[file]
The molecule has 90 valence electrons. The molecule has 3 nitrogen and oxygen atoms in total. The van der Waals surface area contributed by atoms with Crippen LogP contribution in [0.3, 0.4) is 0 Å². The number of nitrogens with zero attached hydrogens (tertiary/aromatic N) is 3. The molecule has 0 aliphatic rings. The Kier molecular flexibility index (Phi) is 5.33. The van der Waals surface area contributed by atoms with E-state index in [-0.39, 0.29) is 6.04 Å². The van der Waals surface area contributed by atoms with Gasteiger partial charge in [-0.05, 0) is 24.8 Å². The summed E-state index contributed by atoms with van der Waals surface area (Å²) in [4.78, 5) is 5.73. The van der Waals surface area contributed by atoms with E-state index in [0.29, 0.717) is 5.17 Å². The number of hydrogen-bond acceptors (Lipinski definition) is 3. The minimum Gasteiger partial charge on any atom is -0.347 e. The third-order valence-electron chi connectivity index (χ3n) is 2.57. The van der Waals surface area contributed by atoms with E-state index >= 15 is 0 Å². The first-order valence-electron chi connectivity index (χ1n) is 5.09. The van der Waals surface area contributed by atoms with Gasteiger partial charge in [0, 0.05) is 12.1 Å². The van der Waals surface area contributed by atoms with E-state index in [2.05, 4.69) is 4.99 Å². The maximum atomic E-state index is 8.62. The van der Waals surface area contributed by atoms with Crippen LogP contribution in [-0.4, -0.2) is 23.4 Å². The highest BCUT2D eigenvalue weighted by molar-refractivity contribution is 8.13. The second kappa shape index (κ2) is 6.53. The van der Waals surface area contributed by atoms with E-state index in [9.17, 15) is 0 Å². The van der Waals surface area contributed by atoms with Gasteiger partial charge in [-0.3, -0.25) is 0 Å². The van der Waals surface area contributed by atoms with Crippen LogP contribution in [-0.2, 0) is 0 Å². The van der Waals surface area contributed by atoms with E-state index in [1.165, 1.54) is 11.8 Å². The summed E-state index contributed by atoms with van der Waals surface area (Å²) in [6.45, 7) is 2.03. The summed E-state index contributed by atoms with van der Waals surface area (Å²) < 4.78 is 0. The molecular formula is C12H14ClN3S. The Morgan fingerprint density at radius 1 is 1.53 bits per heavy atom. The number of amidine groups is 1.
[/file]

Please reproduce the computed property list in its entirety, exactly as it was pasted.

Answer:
The molecule has 90 valence electrons. The molecule has 3 nitrogen and oxygen atoms in total. The van der Waals surface area contributed by atoms with Crippen LogP contribution in [0.3, 0.4) is 0 Å². The number of nitrogens with zero attached hydrogens (tertiary/aromatic N) is 3. The molecule has 0 aliphatic rings. The Kier molecular flexibility index (Phi) is 5.33. The van der Waals surface area contributed by atoms with E-state index in [-0.39, 0.29) is 6.04 Å². The van der Waals surface area contributed by atoms with Gasteiger partial charge in [-0.05, 0) is 24.8 Å². The summed E-state index contributed by atoms with van der Waals surface area (Å²) in [4.78, 5) is 5.73. The van der Waals surface area contributed by atoms with E-state index in [0.29, 0.717) is 5.17 Å². The number of hydrogen-bond acceptors (Lipinski definition) is 3. The minimum Gasteiger partial charge on any atom is -0.347 e. The third-order valence-electron chi connectivity index (χ3n) is 2.57. The van der Waals surface area contributed by atoms with E-state index >= 15 is 0 Å². The first-order valence-electron chi connectivity index (χ1n) is 5.09. The van der Waals surface area contributed by atoms with Gasteiger partial charge in [0, 0.05) is 12.1 Å². The van der Waals surface area contributed by atoms with E-state index in [2.05, 4.69) is 4.99 Å². The maximum atomic E-state index is 8.62. The van der Waals surface area contributed by atoms with Crippen LogP contribution in [-0.4, -0.2) is 23.4 Å². The highest BCUT2D eigenvalue weighted by molar-refractivity contribution is 8.13. The second kappa shape index (κ2) is 6.53. The van der Waals surface area contributed by atoms with E-state index in [9.17, 15) is 0 Å². The van der Waals surface area contributed by atoms with Gasteiger partial charge in [-0.3, -0.25) is 0 Å². The van der Waals surface area contributed by atoms with Crippen LogP contribution in [-0.2, 0) is 0 Å². The van der Waals surface area contributed by atoms with E-state index in [1.165, 1.54) is 11.8 Å². The summed E-state index contributed by atoms with van der Waals surface area (Å²) in [6.45, 7) is 2.03. The summed E-state index contributed by atoms with van der Waals surface area (Å²) < 4.78 is 0. The molecular formula is C12H14ClN3S. The Morgan fingerprint density at radius 1 is 1.53 bits per heavy atom. The number of amidine groups is 1.